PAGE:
bosnia report
New Series No: 19/20 October - December 2000
Serbian liberals play same old tune - II
by Sonja Biserko

Liberals play same old tune - II

Sonja Biserko

A negative attitude towards Montenegro is escalating, and there is ever more obvious frustration at the impossibility of getting Montenegro to ‘see reason’. The changed circumstances in Belgrade, and the great international support for Koštunica and for FRY’s admission to the UN and other international bodies, only add to the dissatisfaction with Montenegro - which is not just uncooperative, but the only country not to recognise Koštunica as FRY president.

This frustration is visible in the statements made by prominent Serbian politicians. There are those who favour ‘Serbia’s separation from Montenegro, since Montenegro is abusing Serbia’. Most of the criticism is directed against Djukanovic, along the lines of: ‘his political vanity has suffered ... he should understand by now that he will never again be able to behave in the way to which he has become accustomed’. Many assert that Djukanovic will never resort to a referendum, since he is not sure of the outcome; so ‘Montenegro could actually realise its independence only by the will of Serbian voters’. Some national strategists, like Dušan Batakovic for example, are more cautious and indeed paternalistic in their assessment of the situation in Montenegro, ‘whose interest is to remain with Serbia. Further fragmentation of the territory makes no economic or political sense. Since in Montenegro the question of secession is mainly linked to economic problems, separatism there will grow weaker.’

It is the position of so-called liberals like Vesna Pešic and Mileta Prodanovic which are most surprising. Stojan Cerovic in his columns in Vreme has for many months now been arguing against Montenegrin independence: ‘Montenegro’s separatists will be disappointed, but they can no longer blame Belgrade for this. Their ambition finds no support in the world, which means that no one is willing to bail out an independent Montenegro financially, while in the republic itself there is a lack of enthusiasm for that cause.’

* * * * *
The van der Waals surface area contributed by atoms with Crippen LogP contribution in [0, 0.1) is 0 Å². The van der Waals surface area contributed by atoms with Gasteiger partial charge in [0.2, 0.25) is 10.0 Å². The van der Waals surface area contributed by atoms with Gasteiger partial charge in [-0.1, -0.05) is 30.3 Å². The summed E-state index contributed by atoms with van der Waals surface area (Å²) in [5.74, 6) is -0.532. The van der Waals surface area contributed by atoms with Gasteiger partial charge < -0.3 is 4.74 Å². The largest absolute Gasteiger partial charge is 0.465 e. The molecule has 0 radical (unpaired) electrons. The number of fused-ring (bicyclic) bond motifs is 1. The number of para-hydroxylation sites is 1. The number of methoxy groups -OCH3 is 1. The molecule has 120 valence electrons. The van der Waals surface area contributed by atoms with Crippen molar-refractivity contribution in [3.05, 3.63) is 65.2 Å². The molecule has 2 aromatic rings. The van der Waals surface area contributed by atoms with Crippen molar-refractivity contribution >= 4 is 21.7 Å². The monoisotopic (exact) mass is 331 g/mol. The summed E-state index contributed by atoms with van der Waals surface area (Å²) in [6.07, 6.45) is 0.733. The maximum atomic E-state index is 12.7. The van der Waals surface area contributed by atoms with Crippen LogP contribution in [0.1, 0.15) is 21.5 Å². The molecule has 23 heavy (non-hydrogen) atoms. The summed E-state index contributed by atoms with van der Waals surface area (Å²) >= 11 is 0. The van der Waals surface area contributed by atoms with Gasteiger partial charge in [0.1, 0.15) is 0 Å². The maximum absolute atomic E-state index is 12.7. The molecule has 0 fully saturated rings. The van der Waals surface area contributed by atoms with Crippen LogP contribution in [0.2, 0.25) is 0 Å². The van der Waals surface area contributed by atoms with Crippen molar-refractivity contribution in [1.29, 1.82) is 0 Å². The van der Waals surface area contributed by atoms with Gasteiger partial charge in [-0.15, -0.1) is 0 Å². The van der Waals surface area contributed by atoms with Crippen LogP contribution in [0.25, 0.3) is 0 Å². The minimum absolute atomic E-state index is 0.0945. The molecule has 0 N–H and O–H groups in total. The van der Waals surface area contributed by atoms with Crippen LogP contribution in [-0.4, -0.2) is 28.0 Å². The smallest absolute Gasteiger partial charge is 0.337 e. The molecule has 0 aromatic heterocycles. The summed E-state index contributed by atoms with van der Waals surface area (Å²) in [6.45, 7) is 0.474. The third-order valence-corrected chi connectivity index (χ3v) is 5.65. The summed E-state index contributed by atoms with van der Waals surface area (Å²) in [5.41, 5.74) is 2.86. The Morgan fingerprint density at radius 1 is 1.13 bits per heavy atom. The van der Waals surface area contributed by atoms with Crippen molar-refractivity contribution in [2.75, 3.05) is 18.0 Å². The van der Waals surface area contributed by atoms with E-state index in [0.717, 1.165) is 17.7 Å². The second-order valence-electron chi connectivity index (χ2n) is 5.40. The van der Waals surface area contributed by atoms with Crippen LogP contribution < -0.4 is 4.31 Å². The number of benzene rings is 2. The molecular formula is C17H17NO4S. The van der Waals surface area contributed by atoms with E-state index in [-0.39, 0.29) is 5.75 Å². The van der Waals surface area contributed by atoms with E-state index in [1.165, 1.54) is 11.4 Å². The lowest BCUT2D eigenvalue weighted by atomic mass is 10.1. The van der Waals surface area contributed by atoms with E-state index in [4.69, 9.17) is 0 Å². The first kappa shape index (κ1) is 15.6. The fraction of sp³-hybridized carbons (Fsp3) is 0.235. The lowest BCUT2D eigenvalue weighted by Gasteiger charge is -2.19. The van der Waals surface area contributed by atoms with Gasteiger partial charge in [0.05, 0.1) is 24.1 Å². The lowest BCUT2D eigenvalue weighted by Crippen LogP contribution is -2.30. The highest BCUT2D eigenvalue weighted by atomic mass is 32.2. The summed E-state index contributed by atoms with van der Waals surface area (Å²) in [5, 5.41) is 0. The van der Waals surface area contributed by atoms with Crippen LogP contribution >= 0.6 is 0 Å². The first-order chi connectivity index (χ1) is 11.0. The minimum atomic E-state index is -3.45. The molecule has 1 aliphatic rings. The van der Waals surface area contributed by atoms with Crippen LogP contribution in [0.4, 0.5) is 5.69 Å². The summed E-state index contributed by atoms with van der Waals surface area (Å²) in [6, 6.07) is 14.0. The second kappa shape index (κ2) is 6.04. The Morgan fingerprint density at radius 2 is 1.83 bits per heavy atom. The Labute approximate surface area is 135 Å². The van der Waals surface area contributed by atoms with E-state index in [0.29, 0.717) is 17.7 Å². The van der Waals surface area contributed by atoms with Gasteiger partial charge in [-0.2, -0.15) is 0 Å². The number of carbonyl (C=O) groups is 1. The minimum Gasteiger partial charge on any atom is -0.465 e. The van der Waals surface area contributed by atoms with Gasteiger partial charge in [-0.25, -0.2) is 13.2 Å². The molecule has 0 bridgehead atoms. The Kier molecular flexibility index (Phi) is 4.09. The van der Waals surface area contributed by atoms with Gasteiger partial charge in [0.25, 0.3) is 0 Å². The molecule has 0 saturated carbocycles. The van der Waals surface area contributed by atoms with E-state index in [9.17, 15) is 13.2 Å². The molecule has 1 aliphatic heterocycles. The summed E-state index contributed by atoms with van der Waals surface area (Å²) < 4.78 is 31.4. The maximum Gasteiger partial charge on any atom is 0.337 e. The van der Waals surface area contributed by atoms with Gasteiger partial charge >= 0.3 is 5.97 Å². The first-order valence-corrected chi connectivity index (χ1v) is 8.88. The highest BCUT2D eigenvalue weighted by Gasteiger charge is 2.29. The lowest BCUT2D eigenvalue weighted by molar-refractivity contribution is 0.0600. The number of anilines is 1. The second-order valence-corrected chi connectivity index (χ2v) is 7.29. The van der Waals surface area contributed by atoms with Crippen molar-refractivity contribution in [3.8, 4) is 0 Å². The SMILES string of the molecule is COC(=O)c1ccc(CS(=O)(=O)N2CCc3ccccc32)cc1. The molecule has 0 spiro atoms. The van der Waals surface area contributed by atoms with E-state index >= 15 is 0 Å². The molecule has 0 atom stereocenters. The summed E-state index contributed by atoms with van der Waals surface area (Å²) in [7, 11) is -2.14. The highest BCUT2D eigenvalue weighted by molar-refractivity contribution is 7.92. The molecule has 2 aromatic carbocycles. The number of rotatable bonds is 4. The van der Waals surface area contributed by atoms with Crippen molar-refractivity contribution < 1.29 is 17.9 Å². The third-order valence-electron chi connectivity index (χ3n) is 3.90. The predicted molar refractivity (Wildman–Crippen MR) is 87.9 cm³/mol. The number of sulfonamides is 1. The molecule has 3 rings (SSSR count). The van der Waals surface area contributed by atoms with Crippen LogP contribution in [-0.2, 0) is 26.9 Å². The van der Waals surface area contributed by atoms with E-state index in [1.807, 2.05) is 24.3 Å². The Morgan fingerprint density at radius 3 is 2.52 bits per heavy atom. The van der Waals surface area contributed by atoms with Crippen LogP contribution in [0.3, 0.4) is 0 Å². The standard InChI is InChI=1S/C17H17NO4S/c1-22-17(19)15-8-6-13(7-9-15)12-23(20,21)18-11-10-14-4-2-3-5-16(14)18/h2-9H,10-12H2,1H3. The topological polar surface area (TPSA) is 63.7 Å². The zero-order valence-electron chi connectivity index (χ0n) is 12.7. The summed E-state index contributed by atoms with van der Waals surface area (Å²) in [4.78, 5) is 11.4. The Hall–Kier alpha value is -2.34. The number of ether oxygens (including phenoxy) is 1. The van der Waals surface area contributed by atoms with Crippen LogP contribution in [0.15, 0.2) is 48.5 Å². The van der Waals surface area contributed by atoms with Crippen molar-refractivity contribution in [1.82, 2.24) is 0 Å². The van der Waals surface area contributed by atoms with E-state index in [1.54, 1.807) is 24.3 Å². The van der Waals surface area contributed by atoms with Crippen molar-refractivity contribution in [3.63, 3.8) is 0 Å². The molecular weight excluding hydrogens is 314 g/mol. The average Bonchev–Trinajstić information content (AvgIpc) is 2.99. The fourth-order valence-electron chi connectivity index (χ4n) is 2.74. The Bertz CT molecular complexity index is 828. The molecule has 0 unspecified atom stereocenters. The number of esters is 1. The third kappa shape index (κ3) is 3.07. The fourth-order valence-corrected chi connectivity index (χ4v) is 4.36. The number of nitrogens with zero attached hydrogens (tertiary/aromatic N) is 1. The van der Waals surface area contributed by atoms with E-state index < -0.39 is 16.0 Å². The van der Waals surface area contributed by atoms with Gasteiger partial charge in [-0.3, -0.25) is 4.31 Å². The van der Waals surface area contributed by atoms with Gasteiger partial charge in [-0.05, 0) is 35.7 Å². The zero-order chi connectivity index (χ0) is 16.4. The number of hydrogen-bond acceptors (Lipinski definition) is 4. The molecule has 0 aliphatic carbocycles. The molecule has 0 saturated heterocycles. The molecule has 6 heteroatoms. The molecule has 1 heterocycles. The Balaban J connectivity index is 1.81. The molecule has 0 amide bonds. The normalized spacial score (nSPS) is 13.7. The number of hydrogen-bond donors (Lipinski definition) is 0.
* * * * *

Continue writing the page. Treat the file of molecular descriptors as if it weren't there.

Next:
Vojislav Koštunica himself began his presidential mandate with the statement that ‘Montenegro’s secession is out of the question’. His visit to Amfilohije Radovic [militant Serb Orthodox metropolitan of Cetinje] following his meeting with Montenegro’s leaders has only fanned the Montenegrins’ existing suspicions - though he has since adopted a more legalistic stance: ‘The people’s will must be expressed in a democratic and legal manner, and it is meaningless for one republic to keep another in a union against its will.’

This attitude towards Montenegro betokens a closing of ranks around Koštunica, on the basis of the old programme which essentially has not been given up. The only difference is that the Serb nationalists have acquired a democratic legitimacy acknowledged by the international community. Their animosity against Montenegro is encouraged by the fact that Montenegro’s separation began long ago and is in reality an irreversible process. Minimizing its role and importance merely illustrates the Serb nationalist mind. Reducing the Montenegro problem to Djukanovic and his alleged personal interests is the same kind of over-simplification as dismissing the new reality in the relationship between Montenegro and Serbia. Montenegro’s self-determination is a precondition for whatever relations come to prevail between the two states in the future.

Sonja Biserko is president of the Helsinki Committee of Serbia

Monitor, 27 October 2000


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